And after the initial excitement of the leaf pile wore off, we had our 3 second rest to recharge and regroup. Dad announced it was time for a hike and Pap also showed up for some added literally-thrown-into-the-pile fun. I'm not sure what he's thinking about in this picture, but I see this beautiful baby boy of mine and know how blessed I am. Just yesterday we learned of his impending arrival and today he sits and stares out into the family's farm. Adam's complete dream come to life. So yeah, those warm fuzzies that I'm feeling...they mean the world to me as does this time of year.


Wednesday, October 15, 2014

Halloween Night Preparations

Halloween is actually two weeks away as I post this little collection of thoughts halfway through the month of October. With that comes the getting of costumes, candy, and trying to find out when all of the trick-or-treat festivities will take place. Our family lives in an area where trick-or-treating isn't easy, so we always drive to a family member's house and spend the night there celebrating. Always have and probably always will.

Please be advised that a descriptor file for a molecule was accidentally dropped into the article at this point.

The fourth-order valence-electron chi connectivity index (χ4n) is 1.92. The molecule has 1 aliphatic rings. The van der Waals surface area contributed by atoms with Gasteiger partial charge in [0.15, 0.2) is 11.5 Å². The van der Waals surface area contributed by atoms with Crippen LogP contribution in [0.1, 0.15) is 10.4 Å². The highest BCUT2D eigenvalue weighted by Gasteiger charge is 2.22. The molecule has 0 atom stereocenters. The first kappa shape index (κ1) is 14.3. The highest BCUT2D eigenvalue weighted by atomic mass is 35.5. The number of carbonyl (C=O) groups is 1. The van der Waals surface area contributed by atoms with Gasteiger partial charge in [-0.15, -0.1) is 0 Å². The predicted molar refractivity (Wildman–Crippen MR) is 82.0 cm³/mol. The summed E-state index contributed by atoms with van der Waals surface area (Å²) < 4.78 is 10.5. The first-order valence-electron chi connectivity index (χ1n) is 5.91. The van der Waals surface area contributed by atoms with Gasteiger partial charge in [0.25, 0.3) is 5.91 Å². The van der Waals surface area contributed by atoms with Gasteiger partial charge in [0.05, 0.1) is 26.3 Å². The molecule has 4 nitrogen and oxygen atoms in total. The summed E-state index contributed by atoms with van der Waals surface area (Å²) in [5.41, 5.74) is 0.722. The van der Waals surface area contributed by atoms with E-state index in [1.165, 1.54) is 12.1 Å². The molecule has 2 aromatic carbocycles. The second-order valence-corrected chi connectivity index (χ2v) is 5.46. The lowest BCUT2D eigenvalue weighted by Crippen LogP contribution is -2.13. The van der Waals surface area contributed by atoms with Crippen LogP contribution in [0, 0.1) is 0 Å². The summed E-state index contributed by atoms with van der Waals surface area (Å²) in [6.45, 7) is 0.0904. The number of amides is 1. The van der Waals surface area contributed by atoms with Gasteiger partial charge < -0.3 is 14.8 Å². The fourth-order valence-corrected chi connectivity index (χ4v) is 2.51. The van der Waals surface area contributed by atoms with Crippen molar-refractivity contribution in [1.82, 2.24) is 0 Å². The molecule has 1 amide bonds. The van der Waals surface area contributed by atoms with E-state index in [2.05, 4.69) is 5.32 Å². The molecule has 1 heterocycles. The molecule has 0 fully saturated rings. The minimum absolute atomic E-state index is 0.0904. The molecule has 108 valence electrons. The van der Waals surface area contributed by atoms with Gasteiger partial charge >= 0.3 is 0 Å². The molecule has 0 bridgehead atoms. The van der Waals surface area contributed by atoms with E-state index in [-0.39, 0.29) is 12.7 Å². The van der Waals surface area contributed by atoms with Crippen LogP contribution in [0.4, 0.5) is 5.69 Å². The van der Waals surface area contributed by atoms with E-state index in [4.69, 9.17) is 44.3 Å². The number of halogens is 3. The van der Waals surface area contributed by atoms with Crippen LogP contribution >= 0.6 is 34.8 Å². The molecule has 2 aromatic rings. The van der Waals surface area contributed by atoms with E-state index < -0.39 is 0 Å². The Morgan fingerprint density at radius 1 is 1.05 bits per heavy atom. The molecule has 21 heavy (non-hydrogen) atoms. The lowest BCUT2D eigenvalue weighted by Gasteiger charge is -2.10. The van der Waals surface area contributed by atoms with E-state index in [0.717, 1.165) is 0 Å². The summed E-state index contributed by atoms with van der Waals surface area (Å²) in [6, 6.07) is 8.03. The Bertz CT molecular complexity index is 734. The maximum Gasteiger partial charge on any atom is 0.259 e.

The boys had an opinion this year about their costume so Adam and I were nothing but happy to let them pick out their own digs. Alter-ego of choice this year: fire-breathing dragon. This was actually the second choice because we could not find a yellow or pink T-Rex and I don't the luxury of time this year to make one. We just grab buckets from the back yard, washed of course, for our treat buckets, so we're well on our way to missing the last-minute Halloween scramble. 


Halloween day always goes quickly, so I also like to have a crock pot meal ready to serve and maybe this year I'll just take it with us to said family member's home. I try to make something that I know everyone will like, which means chili is out. I know, I know. Who doesn't like chili? Adam, that's who. Weird - again, I know....but it is what it is. I found these three meals as I was scrolling the newsfeed one day and bookmarked 'em. Boom. Done. They all look divine to me, but Adam is so old school meat-and-potatoes that I'll most likely switch up his regular old pot roast with balsamic roast beef.